Now,
            "Jesus answered: Amen, amen I say to thee, unless a man be born again of water and the Holy Ghost, he cannot enter into the kingdom of God." - John 3:5

            Bishop Challoner added the footnote:
            "[5] "Unless a man be born again": By these words our Saviour hath declared the necessity of baptism; and by the word water it is evident that the application of it is necessary with the words. Matt. 28. 19."

            So, I would suggest that the -likely- (again, I am no judge of souls) answer is yes. Of course, that is based on the assumption that she never figured out Christianity, and that she didn't die with the will to be baptized, but that would likely have been mentioned if it were the case.

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        • Also one more hypothetical question. Let's say there's this guy who likes to drug dogs. He doesn't poison them or anything like that, but he constantly gives them pills. You could kind of say he's a "dog piller" if you will. Would he be going to Hell?

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          • That sounds like an abuse of nature, but I don't think that's a mortal sin. Emphasis on "think", because I might be wrong there. I am unsure which vice that would fall under, though it would probably be either injustice or meanness. Neither of those are necessarily mortal, though, so I don't actually know the answer. I would guess that it wouldn't necessarily lead to Hell, but I wouldn't recommend anyone tests that theory.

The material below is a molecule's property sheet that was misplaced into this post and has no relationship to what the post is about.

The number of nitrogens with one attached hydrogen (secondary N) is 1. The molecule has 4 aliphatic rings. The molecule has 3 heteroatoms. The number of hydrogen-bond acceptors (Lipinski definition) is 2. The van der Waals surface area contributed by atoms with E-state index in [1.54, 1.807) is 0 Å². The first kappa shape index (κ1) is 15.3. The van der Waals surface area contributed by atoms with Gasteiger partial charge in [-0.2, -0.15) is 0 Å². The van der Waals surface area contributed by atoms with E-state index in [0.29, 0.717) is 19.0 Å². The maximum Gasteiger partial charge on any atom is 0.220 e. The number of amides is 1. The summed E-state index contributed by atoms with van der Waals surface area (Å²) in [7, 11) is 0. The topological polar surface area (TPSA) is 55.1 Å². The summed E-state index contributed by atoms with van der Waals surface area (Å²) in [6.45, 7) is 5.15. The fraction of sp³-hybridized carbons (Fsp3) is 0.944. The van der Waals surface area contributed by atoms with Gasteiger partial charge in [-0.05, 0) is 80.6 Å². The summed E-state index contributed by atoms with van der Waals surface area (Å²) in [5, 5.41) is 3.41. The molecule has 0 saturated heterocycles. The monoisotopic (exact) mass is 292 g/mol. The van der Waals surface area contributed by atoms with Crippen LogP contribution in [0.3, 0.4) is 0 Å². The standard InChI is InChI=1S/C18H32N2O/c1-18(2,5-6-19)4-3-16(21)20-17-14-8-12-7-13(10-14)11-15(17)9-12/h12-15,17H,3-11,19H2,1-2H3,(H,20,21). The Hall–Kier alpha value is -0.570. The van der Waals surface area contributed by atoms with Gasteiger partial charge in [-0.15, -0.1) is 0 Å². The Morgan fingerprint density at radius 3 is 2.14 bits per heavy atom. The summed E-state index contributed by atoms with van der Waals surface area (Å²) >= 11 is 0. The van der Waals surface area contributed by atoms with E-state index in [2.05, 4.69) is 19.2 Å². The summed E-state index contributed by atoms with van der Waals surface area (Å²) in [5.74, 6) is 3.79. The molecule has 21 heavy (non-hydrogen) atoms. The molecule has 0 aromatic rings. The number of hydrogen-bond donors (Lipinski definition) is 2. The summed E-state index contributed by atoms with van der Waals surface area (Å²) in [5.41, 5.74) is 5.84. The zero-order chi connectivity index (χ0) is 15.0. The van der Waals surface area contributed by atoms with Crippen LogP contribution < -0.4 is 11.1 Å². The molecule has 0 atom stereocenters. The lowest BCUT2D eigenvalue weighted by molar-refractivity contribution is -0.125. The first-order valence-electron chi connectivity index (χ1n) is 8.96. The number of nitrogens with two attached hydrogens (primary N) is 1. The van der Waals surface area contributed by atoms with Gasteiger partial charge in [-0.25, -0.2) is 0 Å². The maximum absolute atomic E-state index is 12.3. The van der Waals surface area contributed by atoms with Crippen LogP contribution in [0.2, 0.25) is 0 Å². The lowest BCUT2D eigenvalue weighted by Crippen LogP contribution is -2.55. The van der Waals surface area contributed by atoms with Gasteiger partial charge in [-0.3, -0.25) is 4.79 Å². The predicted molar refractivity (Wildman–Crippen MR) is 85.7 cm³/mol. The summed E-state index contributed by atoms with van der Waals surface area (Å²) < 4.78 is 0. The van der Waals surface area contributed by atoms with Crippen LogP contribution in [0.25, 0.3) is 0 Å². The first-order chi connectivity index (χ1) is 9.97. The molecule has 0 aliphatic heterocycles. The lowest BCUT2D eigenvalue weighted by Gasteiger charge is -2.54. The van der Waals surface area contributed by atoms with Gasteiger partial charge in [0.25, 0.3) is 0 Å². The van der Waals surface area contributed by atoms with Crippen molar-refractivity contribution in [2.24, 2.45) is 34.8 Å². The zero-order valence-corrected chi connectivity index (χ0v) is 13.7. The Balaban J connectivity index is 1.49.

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        • Okay. I can see where you're coming from on that.

          So I actually have a kind of weird hypothetical question I needed a second opinion on. This is pretty specific.

          Let's say someone constantly calls God "ol' shitcrackers" in their head and they're not at all sorry for this, but aside from this they're actually an extremely good person, are they going to Hell?

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          • Well, I'm no judge of souls, but I'll attempt to answer the question from a "probability" standpoint.

            There is an issue with your question, though. It is, in fact, a lack of information. For example, why do they call God that? Is it a mere misnomer, because if that's all it is, I see no danger to their soul at all.
            Do they mean it as an actual insult against God? If they do, their being "an extremely good person" doesn't matter, because they are actively insulting God, and to actively insult God is a mortal sin.

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  • So did you do it?

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  • I just foind out god was a p3do. So apparently mother mary was only 13. And I dont believe he actually did some magic. He fucked her for sure. He also knew he was going to fuck her one day so when he create he made her have a tight ass. Why this?

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  • follow your beliefs

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  • Sounds like you were mentally ill, religion made it worse in your case, a good reason why not everyone should be religious. And its sad people are made to see their natural instinctive urges as something bad and dangerous (not saying people should follow it blindly, like dont do it in a way that harms others). The vast majority have a sex drive at that age and its really just how nature designed us. The real harm is the urge to permanently harm yourself because of it.

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  • I think every pastor and youth group leader who says shit about women being too sexy and giving them impure thoughts needs to follow your example.